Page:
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Complex Reducing Agents (CRA's)ЧVersatile Novel Ways of Using Sodium Hydride in Organic Synthesis.

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Complex Reducing Agents (CRA’s)Versatile, Novel Ways of Using Sodium Hydride in
Organic Synthesis
By Paul Caubere*
Why do we hardly use the simplest and, at the same time, inexpensive reducing agent sodium hydride in organic chemistry? To this question the answer is invariably: “It is too basic’’. In this progress report we describe work we have performed aimed at controlling the
basicity of NaH using sodium alcoholates and metal salts. The complex reducing agents
(CRA’s) developed (symbolized NaH-RONa-MX,) aHow organic halides, alkenes, alkynes
and ketones to be reduced selectively. Highly regioselective 1,4- and 1,2-reductions of a&
unsaturated ketones are easily performed using appropriate metal salts. Modified CRA’s
have proved to be excellent hydrosilylating reagents for carbonyl groups, non-pyrophoric
heterogeneous hydrogenation catalysts, coupling reagents for aryl and vinyl halides, and
reagents for the carbonylation of organic halides under very mild conditions. The study of
these reactions opened up the field to phase-transfer-catalyzed photostimulated carbonylations as well as to SRNlreactions of meta1ates.-Thus, starting from the simple sodium hydride a large number of useful reagents have become accessible.
base reactions occur (reaction (3))[6,71. Mechanistic studiesC6]led us to propose an ionic mechanism (Scheme 1).
1. Introduction
1.1. General Considerations
Sodium hydride is a long-known, inexpensive reagent
easily prepared on a large scale from sodium and hydrogen. It is generally used in organic chemistry only as a base
for proton abstraction[’]. Although a few substrates may be
reduced by NaH, the reactions are often slow and the
yields far from excellent[’,21;nevertheless, these reductions
indicate the potential reducing properties of NaH which,
unfortunately, are masked by the basic ones.
Thus to be able to use this reagent for reductions the following have to be achieved: 1) its ability to undergo oneelectron transfer must be increased and 2) its basic properties must be masked. In the present review we shall describe how these problems could be solved using a combination of observations, experiments, and intuition.
1.2. Reducing Properties of Sodium Hydride in
Aprotic Solvents
During investigations on base-promoted eliminations in
hexamethylphosphoric triamide (HMPA)13](Warning: suspected carcinogen[41)it was observed that NaH reacted
with benzyl bromide to give bibenzyl and a small amount
of toluene (reduction product), instead of the expected
trans-stilbene (elimination product). This unexpected reaction was thoroughly studied using substrates possessing, simultaneously, a reactive halogen and hydrogens of varying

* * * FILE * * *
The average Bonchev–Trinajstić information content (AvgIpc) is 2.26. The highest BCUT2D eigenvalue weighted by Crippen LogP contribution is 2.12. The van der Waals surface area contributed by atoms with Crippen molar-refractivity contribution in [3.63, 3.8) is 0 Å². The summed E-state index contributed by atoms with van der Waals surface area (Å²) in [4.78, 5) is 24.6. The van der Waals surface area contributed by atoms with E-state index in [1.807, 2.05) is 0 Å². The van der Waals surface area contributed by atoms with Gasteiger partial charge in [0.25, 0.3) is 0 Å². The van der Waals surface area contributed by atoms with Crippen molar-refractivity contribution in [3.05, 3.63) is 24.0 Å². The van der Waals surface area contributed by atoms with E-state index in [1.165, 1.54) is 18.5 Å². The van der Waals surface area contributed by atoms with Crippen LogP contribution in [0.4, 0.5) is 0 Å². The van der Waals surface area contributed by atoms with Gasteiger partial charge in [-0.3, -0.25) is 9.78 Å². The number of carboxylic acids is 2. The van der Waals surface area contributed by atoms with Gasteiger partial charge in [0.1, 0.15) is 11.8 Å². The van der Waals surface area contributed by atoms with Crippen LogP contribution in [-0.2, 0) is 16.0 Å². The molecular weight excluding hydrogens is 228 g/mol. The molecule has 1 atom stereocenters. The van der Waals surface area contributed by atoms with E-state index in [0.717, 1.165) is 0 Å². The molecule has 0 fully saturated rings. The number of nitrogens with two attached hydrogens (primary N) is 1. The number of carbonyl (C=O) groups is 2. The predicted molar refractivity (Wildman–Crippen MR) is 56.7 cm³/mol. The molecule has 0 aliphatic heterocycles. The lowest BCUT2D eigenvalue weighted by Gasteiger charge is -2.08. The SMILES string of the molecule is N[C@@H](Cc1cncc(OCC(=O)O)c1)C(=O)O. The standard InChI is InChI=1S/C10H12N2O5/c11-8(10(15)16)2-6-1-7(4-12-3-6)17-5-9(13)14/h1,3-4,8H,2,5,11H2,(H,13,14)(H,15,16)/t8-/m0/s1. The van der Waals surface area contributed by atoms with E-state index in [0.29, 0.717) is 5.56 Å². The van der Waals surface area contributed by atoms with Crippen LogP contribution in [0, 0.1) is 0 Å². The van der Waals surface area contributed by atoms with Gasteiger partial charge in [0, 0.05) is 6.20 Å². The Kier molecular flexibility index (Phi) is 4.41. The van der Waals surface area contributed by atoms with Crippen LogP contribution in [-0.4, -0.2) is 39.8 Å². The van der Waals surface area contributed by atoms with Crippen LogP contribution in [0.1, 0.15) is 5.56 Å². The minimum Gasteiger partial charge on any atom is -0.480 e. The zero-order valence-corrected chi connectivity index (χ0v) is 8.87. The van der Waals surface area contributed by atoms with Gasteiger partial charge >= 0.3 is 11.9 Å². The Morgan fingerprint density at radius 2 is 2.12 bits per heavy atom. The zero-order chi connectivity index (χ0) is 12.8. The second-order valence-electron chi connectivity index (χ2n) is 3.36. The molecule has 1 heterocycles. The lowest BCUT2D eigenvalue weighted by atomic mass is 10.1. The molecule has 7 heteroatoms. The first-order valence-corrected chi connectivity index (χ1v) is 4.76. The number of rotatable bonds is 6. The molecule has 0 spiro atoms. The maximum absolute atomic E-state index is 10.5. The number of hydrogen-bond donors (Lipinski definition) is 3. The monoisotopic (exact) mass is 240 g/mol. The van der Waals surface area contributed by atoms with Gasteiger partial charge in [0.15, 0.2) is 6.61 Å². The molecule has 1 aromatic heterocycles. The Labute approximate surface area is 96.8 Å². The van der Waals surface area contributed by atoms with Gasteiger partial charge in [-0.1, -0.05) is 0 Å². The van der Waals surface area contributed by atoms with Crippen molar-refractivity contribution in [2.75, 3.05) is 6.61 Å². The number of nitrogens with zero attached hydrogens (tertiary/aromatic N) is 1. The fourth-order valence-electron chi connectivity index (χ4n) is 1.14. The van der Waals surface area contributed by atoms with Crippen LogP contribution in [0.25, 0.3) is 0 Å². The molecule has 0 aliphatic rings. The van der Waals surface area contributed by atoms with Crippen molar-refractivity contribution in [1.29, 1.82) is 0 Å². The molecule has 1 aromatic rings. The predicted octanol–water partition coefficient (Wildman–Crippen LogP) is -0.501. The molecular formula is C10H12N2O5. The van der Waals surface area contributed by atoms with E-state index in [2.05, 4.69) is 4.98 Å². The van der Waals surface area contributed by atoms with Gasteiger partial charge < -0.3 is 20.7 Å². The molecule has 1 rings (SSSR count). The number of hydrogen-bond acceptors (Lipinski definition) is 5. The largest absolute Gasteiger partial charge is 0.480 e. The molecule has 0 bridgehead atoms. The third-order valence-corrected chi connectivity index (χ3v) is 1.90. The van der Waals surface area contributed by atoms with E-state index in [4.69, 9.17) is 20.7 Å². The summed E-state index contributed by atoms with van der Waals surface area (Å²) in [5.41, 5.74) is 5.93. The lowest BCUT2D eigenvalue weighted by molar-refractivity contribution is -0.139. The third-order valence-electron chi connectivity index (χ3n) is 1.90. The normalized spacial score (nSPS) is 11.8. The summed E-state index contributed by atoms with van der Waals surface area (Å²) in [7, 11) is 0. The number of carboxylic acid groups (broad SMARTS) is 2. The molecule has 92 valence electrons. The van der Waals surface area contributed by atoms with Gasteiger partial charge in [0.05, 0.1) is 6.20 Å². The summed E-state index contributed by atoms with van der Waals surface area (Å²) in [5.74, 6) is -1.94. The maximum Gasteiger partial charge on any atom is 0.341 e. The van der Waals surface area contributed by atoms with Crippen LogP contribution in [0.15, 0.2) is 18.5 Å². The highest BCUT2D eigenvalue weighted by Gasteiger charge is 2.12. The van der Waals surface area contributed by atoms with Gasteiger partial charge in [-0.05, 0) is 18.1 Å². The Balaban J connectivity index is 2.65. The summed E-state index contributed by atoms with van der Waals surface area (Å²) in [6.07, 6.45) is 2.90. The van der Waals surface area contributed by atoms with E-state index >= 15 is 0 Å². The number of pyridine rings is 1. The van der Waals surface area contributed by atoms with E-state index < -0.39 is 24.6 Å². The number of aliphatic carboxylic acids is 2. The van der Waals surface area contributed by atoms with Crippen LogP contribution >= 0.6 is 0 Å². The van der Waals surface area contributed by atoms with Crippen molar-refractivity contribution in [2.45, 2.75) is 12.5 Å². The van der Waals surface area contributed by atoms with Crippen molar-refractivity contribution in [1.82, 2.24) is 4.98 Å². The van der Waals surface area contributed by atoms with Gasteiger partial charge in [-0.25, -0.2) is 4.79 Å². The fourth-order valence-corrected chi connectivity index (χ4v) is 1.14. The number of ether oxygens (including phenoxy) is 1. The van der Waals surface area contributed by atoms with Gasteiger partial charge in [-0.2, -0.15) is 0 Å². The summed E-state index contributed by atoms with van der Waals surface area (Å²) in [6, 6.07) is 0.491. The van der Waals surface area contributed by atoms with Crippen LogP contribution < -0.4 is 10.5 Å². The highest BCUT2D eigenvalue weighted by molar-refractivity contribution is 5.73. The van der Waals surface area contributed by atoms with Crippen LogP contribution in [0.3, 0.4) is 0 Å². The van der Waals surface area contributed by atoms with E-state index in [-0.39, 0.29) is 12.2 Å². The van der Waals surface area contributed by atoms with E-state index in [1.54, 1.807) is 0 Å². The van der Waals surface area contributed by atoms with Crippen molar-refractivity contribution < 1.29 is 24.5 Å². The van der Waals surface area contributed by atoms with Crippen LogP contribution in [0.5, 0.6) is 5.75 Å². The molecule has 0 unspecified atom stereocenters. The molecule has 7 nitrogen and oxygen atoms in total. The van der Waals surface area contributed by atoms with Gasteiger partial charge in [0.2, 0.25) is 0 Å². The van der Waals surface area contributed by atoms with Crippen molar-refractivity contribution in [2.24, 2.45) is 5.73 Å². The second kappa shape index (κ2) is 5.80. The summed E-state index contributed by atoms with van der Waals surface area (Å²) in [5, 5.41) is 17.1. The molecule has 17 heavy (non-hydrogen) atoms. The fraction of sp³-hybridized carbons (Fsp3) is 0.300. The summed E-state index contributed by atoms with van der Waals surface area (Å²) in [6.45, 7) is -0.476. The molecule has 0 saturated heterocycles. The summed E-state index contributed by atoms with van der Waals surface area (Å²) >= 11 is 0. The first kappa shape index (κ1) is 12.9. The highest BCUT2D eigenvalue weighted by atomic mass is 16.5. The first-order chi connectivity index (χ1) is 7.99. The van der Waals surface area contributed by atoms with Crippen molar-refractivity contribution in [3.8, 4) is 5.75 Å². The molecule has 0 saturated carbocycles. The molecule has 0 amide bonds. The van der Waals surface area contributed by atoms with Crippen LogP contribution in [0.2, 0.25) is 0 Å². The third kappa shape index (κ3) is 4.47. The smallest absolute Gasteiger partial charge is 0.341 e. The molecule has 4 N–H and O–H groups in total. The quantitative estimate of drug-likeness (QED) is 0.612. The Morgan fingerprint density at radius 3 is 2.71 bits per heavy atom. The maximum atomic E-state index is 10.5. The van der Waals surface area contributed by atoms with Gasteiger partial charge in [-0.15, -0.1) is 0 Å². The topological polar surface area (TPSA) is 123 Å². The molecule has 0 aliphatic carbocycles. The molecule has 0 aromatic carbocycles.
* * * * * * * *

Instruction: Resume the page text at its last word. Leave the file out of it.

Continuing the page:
acidity. With less acidic hydrogens the soft base[’] He attacks the halogen atom (soft acid) and the halogen-substituted carbon atom, leading to couplings (reaction (1)) and
reductions (reaction (2)), respectively. On the other hand,
if sufficiently acidic hydrogens are present normal acid[*] Prof. Dr. P. Caubtre
Laboratoire de Chimie Organique I, ERA CNRS no 476,
Universite de Nancy I,
B.P. 239, 54 506 Vandeuvre-les-Nancy Cedex (France)
Angew. Chem. Int. Ed. Engl. 22 (1983) 599-613
Coupling
products
Reduction
products
Elimination
products
Scheme 1. X = halogen
One-electron transfer from He to the substrate is presumably the preliminary step to halide loss. To confirm
this hypothesis we studied the reaction of NaH with gemdihalocyclopropanes in HMPA: a reaction which has been
well explored in connection with radical and “ionic” reductions[’]. We f ~ u n d [ ~
that
. ~ dibromides
]
could be reduced
to monobromides and that the reductions could take place
by way of radicals trapped in solvent cages. Support for
one-electron transfer from H Q was provided by the reduction of carbonyl derivatives in aprotic solvents[’01.Indeed,
ketyl radicals were detected by ESR spectroscopy in the reduction of benzophenone and fluorenone. Moreover, benzophenone incorporated an electron and a hydrogen atom
from NaH, but fluorenone accepted two electrons to form
a dianion. These experiments are concordant with the
mechanism depicted in Scheme 2.
An extremely unusual observation convinced us of the
propensity of NaH to undergo one-electron transfer reactions: careful addition of aqueous HMPA to a suspension
of NaH (free from Na) in HMPA led to blue solutions of
solvated electrons@].This indicates that in the presence of
water solvated by HMPA hydride ions could lose electrons, which in turn are solvated by HMPA (for interpretation of this reaction, see Section 2.10).